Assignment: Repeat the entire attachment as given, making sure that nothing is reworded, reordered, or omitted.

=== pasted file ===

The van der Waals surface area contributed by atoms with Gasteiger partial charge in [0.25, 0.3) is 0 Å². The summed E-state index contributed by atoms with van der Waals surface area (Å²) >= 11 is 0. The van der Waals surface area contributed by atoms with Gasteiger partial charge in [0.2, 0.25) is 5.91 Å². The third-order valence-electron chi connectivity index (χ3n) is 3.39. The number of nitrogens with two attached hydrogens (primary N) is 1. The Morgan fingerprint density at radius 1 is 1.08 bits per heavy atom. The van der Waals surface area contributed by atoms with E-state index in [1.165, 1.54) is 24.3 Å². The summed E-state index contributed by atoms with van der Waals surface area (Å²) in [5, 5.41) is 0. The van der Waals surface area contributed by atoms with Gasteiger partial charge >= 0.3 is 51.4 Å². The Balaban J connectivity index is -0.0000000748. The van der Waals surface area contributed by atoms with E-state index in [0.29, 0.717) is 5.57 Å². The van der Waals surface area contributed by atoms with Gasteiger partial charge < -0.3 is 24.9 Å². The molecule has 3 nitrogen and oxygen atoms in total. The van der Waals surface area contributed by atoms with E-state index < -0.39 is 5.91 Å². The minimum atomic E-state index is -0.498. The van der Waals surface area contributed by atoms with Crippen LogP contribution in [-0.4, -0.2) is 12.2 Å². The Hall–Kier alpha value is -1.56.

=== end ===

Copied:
The van der Waals surface area contributed by atoms with Gasteiger partial charge in [0.25, 0.3) is 0 Å². The summed E-state index contributed by atoms with van der Waals surface area (Å²) >= 11 is 0. The van der Waals surface area contributed by atoms with Gasteiger partial charge in [0.2, 0.25) is 5.91 Å². The third-order valence-electron chi connectivity index (χ3n) is 3.39. The number of nitrogens with two attached hydrogens (primary N) is 1. The Morgan fingerprint density at radius 1 is 1.08 bits per heavy atom. The van der Waals surface area contributed by atoms with E-state index in [1.165, 1.54) is 24.3 Å². The summed E-state index contributed by atoms with van der Waals surface area (Å²) in [5, 5.41) is 0. The van der Waals surface area contributed by atoms with Gasteiger partial charge >= 0.3 is 51.4 Å². The Balaban J connectivity index is -0.0000000748. The van der Waals surface area contributed by atoms with E-state index in [0.29, 0.717) is 5.57 Å². The van der Waals surface area contributed by atoms with Gasteiger partial charge < -0.3 is 24.9 Å². The molecule has 3 nitrogen and oxygen atoms in total. The van der Waals surface area contributed by atoms with E-state index < -0.39 is 5.91 Å². The minimum atomic E-state index is -0.498. The van der Waals surface area contributed by atoms with Crippen LogP contribution in [-0.4, -0.2) is 12.2 Å². The Hall–Kier alpha value is -1.56.